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Rick Reilly interview from Gelf Magazine

Discussion in 'Journalism topics only' started by Double Down, Jun 5, 2007.

  1. Double Down

    Double Down Well-Known Member

    Thought this was interesting. I definitely agree with RR about how long features take a year off your life, and how they turn you into zombies. But this shot at ESPN might stir the most discussion. Outside the Lines did what Reilly is talking about to me once. It was a story ESPN never, ever would have known about had I not written a lengthy magazine piece about it first. But I was writing for such a small publication at the time, they were happy to rip it off (almost word for word) without giving anyone but themselves credit.


  2. Bucknutty

    Bucknutty Member

    Re: Rick Reilly interview from Gelf Magazine (via The Big Lead)

    Features might beat you down a bit, but I would do anything to have that responsibility for SI.
  3. Willie-Butch

    Willie-Butch Member

    Re: Rick Reilly interview from Gelf Magazine (via The Big Lead)

    Reilly is right, but he's also hypocritical. His piece last week about the guy who got shot at the strip club in Vegas was written by the AP a few weeks ago. No mention of that in his column, of course.
  4. DanOregon

    DanOregon Well-Known Member

    Re: Rick Reilly interview from Gelf Magazine (via The Big Lead)

    Reilly's claiming credit for the Jake Porter story? The autistic football player? Are you kidding me? That tv footage was all over television and I didn't see Reilly credit the guy holding the camera.
  5. Moland Spring

    Moland Spring Member

    Re: Rick Reilly interview from Gelf Magazine (via The Big Lead)

    I always assumed he got his column ideas by reading lots of random newspapers searching for stories or by people emailing him local stories and saying, here's an idea.
    Is that not how it works? And he doesn't give them credit (not that he would need to. Usually they aren't breaking news stories.)
  6. fishwrapper

    fishwrapper Active Member

    Re: Rick Reilly interview from Gelf Magazine (via The Big Lead)

    This is wonderful. Reilly is a vulture, a pillager. Now, when it's done to him...
  7. TyWebb

    TyWebb Well-Known Member

    Re: Rick Reilly interview from Gelf Magazine (via The Big Lead)

    Any idea on where he got the Louisville band member idea from? I remember reading that and really liking it and seeing a story on him a week later on ESPN. Which came first?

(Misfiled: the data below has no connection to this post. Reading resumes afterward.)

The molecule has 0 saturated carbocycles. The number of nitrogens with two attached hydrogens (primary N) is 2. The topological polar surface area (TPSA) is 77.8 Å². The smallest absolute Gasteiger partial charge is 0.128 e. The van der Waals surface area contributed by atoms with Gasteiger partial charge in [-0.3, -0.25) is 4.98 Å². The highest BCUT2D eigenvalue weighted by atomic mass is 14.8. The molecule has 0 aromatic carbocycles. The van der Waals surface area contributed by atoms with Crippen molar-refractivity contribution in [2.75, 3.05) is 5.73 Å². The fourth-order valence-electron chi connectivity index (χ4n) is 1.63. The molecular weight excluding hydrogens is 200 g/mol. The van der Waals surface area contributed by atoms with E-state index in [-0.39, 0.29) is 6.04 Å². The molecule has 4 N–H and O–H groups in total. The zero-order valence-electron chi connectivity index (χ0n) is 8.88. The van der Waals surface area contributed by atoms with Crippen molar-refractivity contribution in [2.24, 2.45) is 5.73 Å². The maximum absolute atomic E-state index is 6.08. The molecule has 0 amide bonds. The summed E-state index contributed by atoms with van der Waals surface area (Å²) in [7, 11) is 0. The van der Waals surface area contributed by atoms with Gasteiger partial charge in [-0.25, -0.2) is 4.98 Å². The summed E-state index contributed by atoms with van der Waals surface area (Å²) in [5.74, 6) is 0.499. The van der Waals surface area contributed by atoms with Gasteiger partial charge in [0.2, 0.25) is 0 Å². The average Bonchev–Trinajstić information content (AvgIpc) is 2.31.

8. DanOregon

    DanOregon Well-Known Member

    Re: Rick Reilly interview from Gelf Magazine (via The Big Lead)

    I miss Steve Rushin - any word on where he ended up?
  9. Double Down

    Double Down Well-Known Member

    Here is a question I think worth debating: When does a writer ever really "own" a story? Ever? I read an interview with Gary Smith once where he talked about the fact that he got the idea to write "Someone To Lean On," the story about the developmentally disabled "assistant coach" named Radio, from reading a feature story in a newspaper about him. The story was made into a movie, and I'm sure Smith was paid something for the rights. Did he rip it off? Did he simply tell the story better, and on a bigger stage?

    What if I write a story, a lengthy feature story that runs in a magazine, about an anonymous athlete, and a month after the feature runs, the athlete is contacted by HBO Real Sports, because they want to tell the story. Are they under any obligation to mention that the story was discovered by a magazine writer? What if my previously anonymous athlete contacts HBO Real Sports on his own, saying "Did you see the story Double Down did about me? Do you want to do a piece as well?

    I really don't know the answers.
  10. There aren't a lot of hard and fast rules on this but there is common courtesy and that is something that's been lost...
  11. Double Down

    Double Down Well-Known Member

    Before I'm accused of slandering Gary Smith, here are a couple of links that illustrate what I'm talking about with the story about Radio.



    This is the transcript of a radio interview with the coach in that story after "Radio" was made into a movie. Josh Peter, who now works at Yahoo, wrote the original story about Radio.

  12. Lugnuts

    Lugnuts Well-Known Member

    I read a great article in the WSJ, I think back in February, about an article that was on the front page of the NYT which detailed the trials and tribulations of a youth soccer team in Georgia made up of refugees from all different countries.

    Within 24 hrs. of that article being published in the NYT, 4 major movie studios (including Disney, of course) were vying like hell for the rights.

    As I recall, the writer of the NYT story got a chunk of change. The coach of the team got a chunk of change... the kids are getting something, too.

    Anyway, the WSJ article got into all kinds of nuts and bolts about when and how you can buy the rights to a story. As it turned out, the kids in the movie will be kept "generic" when and if it ever gets made. In other words, the studio (Universal I think) didn't end up getting the rights to individual kids' lives.


    Anyway, I think it's unethical to grab a story and rewrite it in the same way.

    Doing a story that's already been done by a smaller outlet?... Some would call that good reporting.
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